05-10-2003: I just had what I can only describe as An Experience(tm). You know, the kind of thing that makes you sit for a second in the car before starting it up, chuckle, and mutter "Well, that was an experience..."
I went to a resturant called the Autumn House for dinner tonight. It was right down the street from the datacenter, and I was plenty tired, so I dropped by on my way back to the hotel.
I'm not sure when it happened, but sometime between the moment I stepped out of my car and the moment I went in the front door, I stepped through some sort of space-time portal or rift. I stepped from May, 2003 back into the late 1970's. The booths were huge, and the average age of the other patrons was at least 25 years older than mine (I'm 31).
"The Price Is Right" was on the resturant's two TV's hanging from the ceiling. That's something you don't see every day. And then I realized something else - every single person in that place was watching it. That included the wonderful eastern-European couple that runs the place - everyone was watching Bob Barker getting hugs from young ladies and giving away prizes. Good grief, can I have ladies one third of my age giving me hugs when I'm his age?
I ordered a Michelob, and the steak-n-shrimp dinner. In hindsight, I think there should have been a disclaimer: "Steak-n-shrimp dinner: feeds 12." The food started coming - a half loaf of bread, followed by a salad the size of a fat baby. The salad dressing came in a ceramic bowl the size of a large coffee cup. That was pretty good ranch dressing, too.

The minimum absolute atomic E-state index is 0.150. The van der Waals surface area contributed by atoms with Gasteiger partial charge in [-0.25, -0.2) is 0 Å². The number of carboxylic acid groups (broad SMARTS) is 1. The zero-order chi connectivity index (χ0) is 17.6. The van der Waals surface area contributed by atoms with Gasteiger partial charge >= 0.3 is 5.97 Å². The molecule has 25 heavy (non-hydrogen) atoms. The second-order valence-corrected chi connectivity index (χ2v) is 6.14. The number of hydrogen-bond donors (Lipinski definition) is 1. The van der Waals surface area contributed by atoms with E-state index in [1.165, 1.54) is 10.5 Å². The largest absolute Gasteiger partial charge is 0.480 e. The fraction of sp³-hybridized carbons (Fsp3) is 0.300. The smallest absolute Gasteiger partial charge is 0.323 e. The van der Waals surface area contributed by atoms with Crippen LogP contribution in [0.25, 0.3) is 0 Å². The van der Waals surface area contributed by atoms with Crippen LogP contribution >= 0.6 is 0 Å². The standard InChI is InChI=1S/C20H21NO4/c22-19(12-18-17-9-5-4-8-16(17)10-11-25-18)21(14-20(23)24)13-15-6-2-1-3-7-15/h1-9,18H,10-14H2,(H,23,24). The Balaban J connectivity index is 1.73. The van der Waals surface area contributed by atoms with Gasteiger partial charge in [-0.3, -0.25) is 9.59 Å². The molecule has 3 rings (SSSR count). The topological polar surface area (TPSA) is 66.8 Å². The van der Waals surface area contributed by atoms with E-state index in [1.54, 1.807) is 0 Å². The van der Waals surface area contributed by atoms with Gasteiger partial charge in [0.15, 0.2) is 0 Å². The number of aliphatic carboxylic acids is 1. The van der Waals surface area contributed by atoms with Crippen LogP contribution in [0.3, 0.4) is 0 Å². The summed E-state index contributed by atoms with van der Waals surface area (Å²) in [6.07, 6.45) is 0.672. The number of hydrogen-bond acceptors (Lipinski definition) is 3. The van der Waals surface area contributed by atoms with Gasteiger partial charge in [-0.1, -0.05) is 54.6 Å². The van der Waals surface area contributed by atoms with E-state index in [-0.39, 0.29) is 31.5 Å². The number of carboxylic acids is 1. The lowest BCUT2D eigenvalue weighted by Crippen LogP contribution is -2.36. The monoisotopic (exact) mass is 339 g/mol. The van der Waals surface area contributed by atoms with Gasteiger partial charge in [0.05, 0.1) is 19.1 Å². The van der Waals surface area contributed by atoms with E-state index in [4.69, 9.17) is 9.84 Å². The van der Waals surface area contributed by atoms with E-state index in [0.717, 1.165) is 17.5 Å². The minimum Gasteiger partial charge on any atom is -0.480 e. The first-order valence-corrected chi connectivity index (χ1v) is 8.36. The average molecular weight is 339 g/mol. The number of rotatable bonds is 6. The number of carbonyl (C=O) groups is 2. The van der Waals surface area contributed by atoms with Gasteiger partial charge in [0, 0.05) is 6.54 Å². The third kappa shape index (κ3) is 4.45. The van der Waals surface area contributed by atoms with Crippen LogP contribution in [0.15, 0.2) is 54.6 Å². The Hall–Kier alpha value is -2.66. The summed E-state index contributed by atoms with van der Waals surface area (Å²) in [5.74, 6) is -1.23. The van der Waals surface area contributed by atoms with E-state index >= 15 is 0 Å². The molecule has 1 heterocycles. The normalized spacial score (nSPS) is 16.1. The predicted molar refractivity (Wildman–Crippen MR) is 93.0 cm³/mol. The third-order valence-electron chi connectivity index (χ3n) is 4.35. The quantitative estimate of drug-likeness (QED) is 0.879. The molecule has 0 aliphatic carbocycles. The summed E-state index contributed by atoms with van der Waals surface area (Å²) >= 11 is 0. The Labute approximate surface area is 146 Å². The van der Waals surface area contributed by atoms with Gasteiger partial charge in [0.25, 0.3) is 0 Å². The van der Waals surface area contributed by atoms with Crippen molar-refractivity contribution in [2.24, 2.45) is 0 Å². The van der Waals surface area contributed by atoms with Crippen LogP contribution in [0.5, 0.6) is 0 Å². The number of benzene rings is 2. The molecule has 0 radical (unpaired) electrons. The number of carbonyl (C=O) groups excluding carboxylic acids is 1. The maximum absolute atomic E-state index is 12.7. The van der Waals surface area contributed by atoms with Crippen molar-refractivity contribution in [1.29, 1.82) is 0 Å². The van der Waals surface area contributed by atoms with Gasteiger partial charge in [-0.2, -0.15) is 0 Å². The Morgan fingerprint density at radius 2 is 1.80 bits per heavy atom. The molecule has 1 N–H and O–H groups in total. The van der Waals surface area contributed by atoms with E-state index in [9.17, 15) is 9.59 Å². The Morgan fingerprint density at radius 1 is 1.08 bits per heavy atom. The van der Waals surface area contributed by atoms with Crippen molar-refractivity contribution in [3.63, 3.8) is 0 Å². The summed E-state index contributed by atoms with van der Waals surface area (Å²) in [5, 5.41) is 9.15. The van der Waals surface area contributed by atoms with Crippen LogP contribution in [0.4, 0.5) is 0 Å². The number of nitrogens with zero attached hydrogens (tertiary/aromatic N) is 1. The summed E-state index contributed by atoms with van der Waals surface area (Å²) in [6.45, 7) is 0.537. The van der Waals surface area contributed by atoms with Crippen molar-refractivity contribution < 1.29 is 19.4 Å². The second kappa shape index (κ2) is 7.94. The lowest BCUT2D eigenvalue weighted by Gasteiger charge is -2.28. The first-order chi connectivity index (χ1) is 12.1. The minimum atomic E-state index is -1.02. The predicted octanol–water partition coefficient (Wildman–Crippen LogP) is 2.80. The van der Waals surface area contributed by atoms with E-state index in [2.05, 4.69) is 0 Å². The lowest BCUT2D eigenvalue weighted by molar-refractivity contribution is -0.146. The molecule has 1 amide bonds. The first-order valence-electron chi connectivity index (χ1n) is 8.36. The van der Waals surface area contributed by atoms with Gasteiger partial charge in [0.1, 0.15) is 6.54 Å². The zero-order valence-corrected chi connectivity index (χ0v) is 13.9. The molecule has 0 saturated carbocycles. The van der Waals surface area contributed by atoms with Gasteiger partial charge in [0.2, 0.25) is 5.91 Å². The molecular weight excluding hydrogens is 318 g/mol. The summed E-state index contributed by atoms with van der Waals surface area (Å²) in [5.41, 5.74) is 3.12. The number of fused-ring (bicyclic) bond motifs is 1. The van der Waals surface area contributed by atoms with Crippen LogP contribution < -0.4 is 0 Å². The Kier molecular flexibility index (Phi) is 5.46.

And then, the waitress brought out the main course. How she carried the thing, I don't know. The platter must have been eighteen inches across, and it was completely full of food.
And then I saw the shrimp. The menu had listed three jumbo shrimp. Those weren't shrimp, those were abominations. Those were shrimp from Three Mile Island, or Chernobyl, or Bikini Atoll. Those bastards were six inches across! Granted, they were butterflied, but good grief, I think each of them were as large as my outstretched hand.
The steak looked innocent enough. I forgot about the steak when I saw the mound of mashed potatoes. I estimate the mashed potatoes weighed in at approximately nine pounds... And that's before the four pints of gravy.
Back to the steak. Bob Barker was awarding some lucky lady $21,100 in the background as I took the first bite of my innocent-looking steak. Good taste, good bouquet... Boy, this steak is chewy. Not tough, but just plain chewy. For those of you that have tried chicken gizzards, you might know the level of chewiness I'm talking about here - it seemed to spring back after each chew.